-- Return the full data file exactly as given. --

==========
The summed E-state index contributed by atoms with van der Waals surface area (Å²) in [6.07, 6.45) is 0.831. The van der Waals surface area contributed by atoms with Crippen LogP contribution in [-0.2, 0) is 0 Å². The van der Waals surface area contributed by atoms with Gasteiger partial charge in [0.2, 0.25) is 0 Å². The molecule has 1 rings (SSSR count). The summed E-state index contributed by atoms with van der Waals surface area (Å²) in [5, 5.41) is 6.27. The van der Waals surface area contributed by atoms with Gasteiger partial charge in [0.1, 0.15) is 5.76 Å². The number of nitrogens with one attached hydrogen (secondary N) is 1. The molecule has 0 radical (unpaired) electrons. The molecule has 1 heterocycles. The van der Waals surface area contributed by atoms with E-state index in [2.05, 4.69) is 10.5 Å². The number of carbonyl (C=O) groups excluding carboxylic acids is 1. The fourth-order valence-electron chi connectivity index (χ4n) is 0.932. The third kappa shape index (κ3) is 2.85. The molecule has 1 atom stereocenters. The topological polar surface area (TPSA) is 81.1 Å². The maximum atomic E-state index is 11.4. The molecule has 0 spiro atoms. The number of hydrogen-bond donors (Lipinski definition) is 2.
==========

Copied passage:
The summed E-state index contributed by atoms with van der Waals surface area (Å²) in [6.07, 6.45) is 0.831. The van der Waals surface area contributed by atoms with Crippen LogP contribution in [-0.2, 0) is 0 Å². The van der Waals surface area contributed by atoms with Gasteiger partial charge in [0.2, 0.25) is 0 Å². The molecule has 1 rings (SSSR count). The summed E-state index contributed by atoms with van der Waals surface area (Å²) in [5, 5.41) is 6.27. The van der Waals surface area contributed by atoms with Gasteiger partial charge in [0.1, 0.15) is 5.76 Å². The number of nitrogens with one attached hydrogen (secondary N) is 1. The molecule has 0 radical (unpaired) electrons. The molecule has 1 heterocycles. The van der Waals surface area contributed by atoms with E-state index in [2.05, 4.69) is 10.5 Å². The number of carbonyl (C=O) groups excluding carboxylic acids is 1. The fourth-order valence-electron chi connectivity index (χ4n) is 0.932. The third kappa shape index (κ3) is 2.85. The molecule has 1 atom stereocenters. The topological polar surface area (TPSA) is 81.1 Å². The maximum atomic E-state index is 11.4. The molecule has 0 spiro atoms. The number of hydrogen-bond donors (Lipinski definition) is 2.